Geography of Microbiomes

The United States is a unique place, and each city has its own character and personality. They all look different and contain different people. Just like each city is different from those around it, the microbial content of the city is also unique. This microscopic environment has its own pattern and life which makes it distinct from other cities.

Researchers from Northern Arizona University took samples from Flagstaff, San Diego, and Toronto and analyzed the samples. Each city has a climate that it different from the other ones, which can influence the kinds of microbes that can grow. Samples were taken on surfaces like carpet, tile, or ceiling, and factors like humidity and temperature were accounted for. Bacteria, protists, and fungi were found which were unique to each city and office environment, but the microbial life was similar in each office in a particular city.

Previous research has confirmed the findings of this study. Researchers thought that they might find different microbes in office environments that were hotter or more humid than others, but found remarkably similar microbial climates in each city. Geography seemed to be the most influential factor in determining what kinds of microbial life would be found in a variety of local settings.

(a) Configuration of sampling site in Flagstaff office 1. This configuration was similar to those set up in all offices. Signs on the wall adjacent to wall sampling plate describe the project, as request that the materials not be touched. (b) Diagram of single sampling plate illustrating nine sampling swatches (circles) of three different materials, one row for tracking equilibrium relative humidity of the materials (Row #1), one row for infrequent sampling (Row #2), and one row for frequent sampling (Row #3). (c) Samples were collected from rows 2 and 3 of all sampling plates from three offices in each of our three cities in four intensive sampling periods over the course of one year. Coloring of sampling swatches in this figure illustrates the change in bacterial Phylogenetic Diversity over the year.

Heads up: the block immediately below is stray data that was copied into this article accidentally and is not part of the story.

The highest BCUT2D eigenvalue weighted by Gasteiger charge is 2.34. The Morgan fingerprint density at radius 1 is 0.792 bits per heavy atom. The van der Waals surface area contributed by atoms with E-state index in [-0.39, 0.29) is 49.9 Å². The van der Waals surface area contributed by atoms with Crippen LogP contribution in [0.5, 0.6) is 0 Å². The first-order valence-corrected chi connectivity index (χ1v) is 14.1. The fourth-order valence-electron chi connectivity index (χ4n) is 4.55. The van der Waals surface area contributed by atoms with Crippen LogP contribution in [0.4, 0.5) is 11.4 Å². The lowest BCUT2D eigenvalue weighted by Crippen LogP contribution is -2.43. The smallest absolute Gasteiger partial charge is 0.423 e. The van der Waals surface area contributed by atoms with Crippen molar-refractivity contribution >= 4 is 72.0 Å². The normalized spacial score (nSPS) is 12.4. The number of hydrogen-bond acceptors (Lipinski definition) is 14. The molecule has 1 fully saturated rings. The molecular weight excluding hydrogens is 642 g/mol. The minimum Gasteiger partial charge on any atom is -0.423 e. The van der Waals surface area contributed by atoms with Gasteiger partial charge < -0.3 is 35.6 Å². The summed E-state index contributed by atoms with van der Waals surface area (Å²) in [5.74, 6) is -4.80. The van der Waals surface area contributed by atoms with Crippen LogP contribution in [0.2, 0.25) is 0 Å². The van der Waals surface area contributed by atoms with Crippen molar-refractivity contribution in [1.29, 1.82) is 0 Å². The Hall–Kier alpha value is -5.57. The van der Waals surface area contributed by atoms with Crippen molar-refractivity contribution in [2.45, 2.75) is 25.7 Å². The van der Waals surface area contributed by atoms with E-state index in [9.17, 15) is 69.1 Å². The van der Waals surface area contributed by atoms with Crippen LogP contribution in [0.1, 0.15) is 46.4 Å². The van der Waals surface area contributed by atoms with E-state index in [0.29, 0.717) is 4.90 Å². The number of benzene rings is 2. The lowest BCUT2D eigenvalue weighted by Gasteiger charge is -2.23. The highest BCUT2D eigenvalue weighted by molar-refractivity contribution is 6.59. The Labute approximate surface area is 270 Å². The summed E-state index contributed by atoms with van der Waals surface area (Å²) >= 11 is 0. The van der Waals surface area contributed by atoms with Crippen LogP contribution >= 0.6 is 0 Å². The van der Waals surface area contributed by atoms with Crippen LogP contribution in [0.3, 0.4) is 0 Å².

(a) Configuration of sampling site in Flagstaff office 1. This configuration was similar to those set up in all offices. Signs on the wall adjacent to wall sampling plate describe the project, as request that the materials not be touched. (b) Diagram of single sampling plate illustrating nine sampling swatches (circles) of three different materials, one row for tracking equilibrium relative humidity of the materials (Row #1), one row for infrequent sampling (Row #2), and one row for frequent sampling (Row #3). (c) Samples were collected from rows 2 and 3 of all sampling plates from three offices in each of our three cities in four intensive sampling periods over the course of one year. Coloring of sampling swatches in this figure illustrates the change in bacterial Phylogenetic Diversity over the year. From Chase el al, 2016.

Research of this kind could help track the evolution of microbes as well as determine where people have travelled. Each person would have a unique microbiome around them based on where they have been, and if there was a database created for cities in the world, researchers could theoretically track where people have been down to the city level.

Each microbiome is influenced by geography and climate, and anyone or anything that travels through that climate (both indoors and outside) is changed by that microbiome. Microscopic organisms can stick to animal’s fur, the bottom of people’s shoes and even come in the air we breathe. All these factors can lead to a microscopic trail of where we’ve been.

More:

Chase JH, Fouquier J, Zare M, Sonderegger DL, Knight R, Kelley S, Siegel JA, Caporaso JG. (2016Geography and location are the primary drivers of office microbiome compositionPeerJ Preprints 4:e1797v1 https://doi.org/10.7287/peerj.preprints.1797v1

Cities Have Unique Microbial Signatures, New Study Says, Motherboard, April 19, 2016.